Continue reading

[Film: Arrival, Denis Villeneuve, 2016]
Life Willed at every Second:

Denis Villeneuve’s Arrival and Friedrich Nietzsche’s Eternal Return of the Same

was last modified: March 16th, 2017 by Daniel Podgorski

[Film: Pontypool, Bruce McDonald, 2008]
Pontyficating:

Pontypool and its Rapid, Disappointing Ruining of an Excellent Horror Story

Introduction:

Pontypool movie poster - movie review analysis - Dr. John MendezThe low-budget Canadian horror film Pontypool is well worth watching. Its several characters are well-drawn and fully fleshed out through minimal tactics, while the premise’s in-built limitations contain new and unique elements, even to my seasoned movie-watching cynicism. But still, despite its heavy success at an early establishment of an unnerving, creepy tone in a genuinely novel context, Pontypool‘s second half tanks its tone and changed my initial opinion of the film from ‘excellent’ to merely ‘good.’

So what is Pontypool about? What makes its premise so unique? And what goes wrong for it? It is about a freshly-employed-yet-seasoned disk jockey and his finnicky, neurotic new manager at a local radio station in a small town in Ontario which gets caught in the middle of a violent and mysterious apocalyptic-style nightmare (as well as a snowstorm). And how does the film go so wrong? By transitioning from this unique and wonderful set-up into a mess of tired tropes, tone-destroying filmmaking and acting decisions, and nonsensical as well as unnecessary pseudo-scientific explanations of—and later attempted cures for—the nightmare in question.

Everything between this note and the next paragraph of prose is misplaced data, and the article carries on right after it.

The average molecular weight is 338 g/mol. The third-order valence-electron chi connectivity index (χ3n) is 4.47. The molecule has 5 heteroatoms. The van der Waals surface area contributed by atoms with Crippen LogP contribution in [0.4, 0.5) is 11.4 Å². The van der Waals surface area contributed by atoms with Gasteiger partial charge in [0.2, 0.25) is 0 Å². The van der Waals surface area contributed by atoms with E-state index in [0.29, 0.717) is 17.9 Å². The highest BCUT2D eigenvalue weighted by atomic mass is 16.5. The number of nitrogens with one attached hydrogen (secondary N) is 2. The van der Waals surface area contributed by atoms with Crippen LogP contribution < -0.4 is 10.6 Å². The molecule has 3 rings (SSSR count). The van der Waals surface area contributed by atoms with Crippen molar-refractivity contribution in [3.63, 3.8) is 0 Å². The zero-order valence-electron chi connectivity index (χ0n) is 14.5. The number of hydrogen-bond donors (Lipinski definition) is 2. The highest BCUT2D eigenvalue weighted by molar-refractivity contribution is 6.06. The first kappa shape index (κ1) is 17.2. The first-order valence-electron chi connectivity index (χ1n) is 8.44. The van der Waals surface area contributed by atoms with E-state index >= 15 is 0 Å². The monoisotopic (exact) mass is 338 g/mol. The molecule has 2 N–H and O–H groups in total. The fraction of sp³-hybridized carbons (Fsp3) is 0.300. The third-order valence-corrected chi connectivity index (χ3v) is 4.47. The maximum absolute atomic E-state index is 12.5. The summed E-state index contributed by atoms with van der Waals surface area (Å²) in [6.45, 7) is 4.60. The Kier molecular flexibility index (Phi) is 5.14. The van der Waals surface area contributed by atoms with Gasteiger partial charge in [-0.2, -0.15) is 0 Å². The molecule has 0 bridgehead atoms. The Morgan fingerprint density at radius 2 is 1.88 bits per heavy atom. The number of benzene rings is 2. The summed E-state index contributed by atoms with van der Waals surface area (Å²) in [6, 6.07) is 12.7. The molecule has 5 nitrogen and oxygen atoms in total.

Continue reading

[Film: Pontypool, Bruce McDonald, 2008]
Pontyficating:

Pontypool and its Rapid, Disappointing Ruining of an Excellent Horror Story

was last modified: January 6th, 2017 by Daniel Podgorski

{Guest Post} [Film: After Life, Hirokazu Koreeda, 1998]

The Wonder of Life:

How Hirokazu Koreeda Uses Narrative Techniques to Control his Audience’s Perceptions in After Life

 

(The nature of this article is such that it requires spoiling basic plot details of After Life, so you should only continue reading after this paragraph if you either do not mind spoilers or have already seen the film. – The Gemsbok)

 

After Life movie poster - Hirokazu Koreeda - restricted narration, subjectivity, objectivity

Introduction:

The meaning of existence, the value of time, and the nature of life after death are explored in countless forms of cultural production, ranging from novels to advertisements; however, one unique Japanese film called After Life takes its audience into the realm between life and afterlife.